Relationships thrive on white lies rather than complete candor in the breezy, smoothly performed French comedy of manners “True Enough,” the third feature from helmer/co-writer/thesp Sam Karmann. A light divertissement about the infidelities and other betrayals that bind a group of high-powered media, academic and business types, pic is an agile adaptation of a novel by American author Stephen McCauley (who also penned “The Object of My Affection”). A natural for English-language remake, pic performed respectably during its fall 2007 domestic release, and reps a pleasant albeit not particularly original fest/niche arthouse item for export.
Fast-moving ensembler intros three couples whose lives are gradually (and humorously) entangled. Central protag is 40-something Anne (the always sublime Karin Viard), a Type A producer/presenter at a Lyons TV station. She’s feeling a bit unsatisfied in her marriage to low-key lit professor Thomas (Karmann).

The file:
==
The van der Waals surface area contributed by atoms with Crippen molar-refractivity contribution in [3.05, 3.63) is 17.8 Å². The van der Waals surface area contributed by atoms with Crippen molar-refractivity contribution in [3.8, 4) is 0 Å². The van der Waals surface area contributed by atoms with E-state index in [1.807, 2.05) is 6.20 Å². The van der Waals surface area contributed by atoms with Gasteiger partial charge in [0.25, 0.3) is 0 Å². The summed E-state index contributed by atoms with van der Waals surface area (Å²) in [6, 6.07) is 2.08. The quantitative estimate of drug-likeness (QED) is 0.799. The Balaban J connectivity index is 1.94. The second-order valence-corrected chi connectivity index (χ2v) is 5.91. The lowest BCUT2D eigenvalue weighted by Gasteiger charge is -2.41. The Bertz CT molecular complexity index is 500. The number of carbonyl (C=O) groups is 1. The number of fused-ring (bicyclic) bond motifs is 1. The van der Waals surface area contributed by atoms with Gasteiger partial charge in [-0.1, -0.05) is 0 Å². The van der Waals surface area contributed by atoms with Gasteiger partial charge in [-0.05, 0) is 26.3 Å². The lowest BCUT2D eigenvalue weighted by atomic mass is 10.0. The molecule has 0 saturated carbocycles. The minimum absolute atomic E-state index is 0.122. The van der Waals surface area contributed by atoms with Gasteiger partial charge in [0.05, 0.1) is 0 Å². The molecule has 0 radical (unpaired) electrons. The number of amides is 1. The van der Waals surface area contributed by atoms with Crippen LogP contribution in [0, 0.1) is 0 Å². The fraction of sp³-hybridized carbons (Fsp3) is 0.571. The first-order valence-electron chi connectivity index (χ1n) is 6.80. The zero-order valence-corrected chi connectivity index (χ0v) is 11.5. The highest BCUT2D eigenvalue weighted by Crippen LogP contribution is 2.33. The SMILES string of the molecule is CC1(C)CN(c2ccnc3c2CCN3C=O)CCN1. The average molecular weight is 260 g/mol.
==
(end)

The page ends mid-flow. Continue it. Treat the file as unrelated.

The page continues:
Anne’s former hubby, handsome, supremely arrogant real-estate exec Marc (Francois Cluzet), is now wedded to her substantially younger colleague, Caroline (Julie Delarme). Caroline’s advanced pregnancy is giving Marc an acute case of the roving eye.
Meanwhile, in Paris, aging gay author Vincent (twinkling Andre Dussollier) quarrels with his jealous young lover over an upcoming lecture tour to Lyon. Vincent’s research on forgotten jazz singer Pauline Anderton (played by the helmer’s chanteuse wife, Catherine Olson, in faux archival footage and by Ginette Bellue in later life) provides a poignant subplot that’s elegantly tied to the main theme.
As the characters mix and match, the wry, sharply observed script (by Karmann and Jerome Beaujour) offers some zingy dialogue, delectably delivered by the top-flight cast. When Anne arranges a lunch with Marc, ostensibly to see if he’s cheating on Caroline, he tells her, “You know me best.” “That’s why I divorced you,” she retorts.
However, pic’s primary point is most pithily expressed in an exchange between Anne and Thomas. Her “There’s things you don’t know about me” is quickly countered with “And it’s perfect that way.”
Entire ensemble cast displays sophisticated comic timing while etching universally recognizable character types and emotional situations. Production and costume design also do a terrific job of establishing character and setting.
Solid widescreen lensing strongly incorporates Lyon locations, yet keeps the focus on the acting. Lyrics (penned by Olson) about troubled romance further underscore the theme.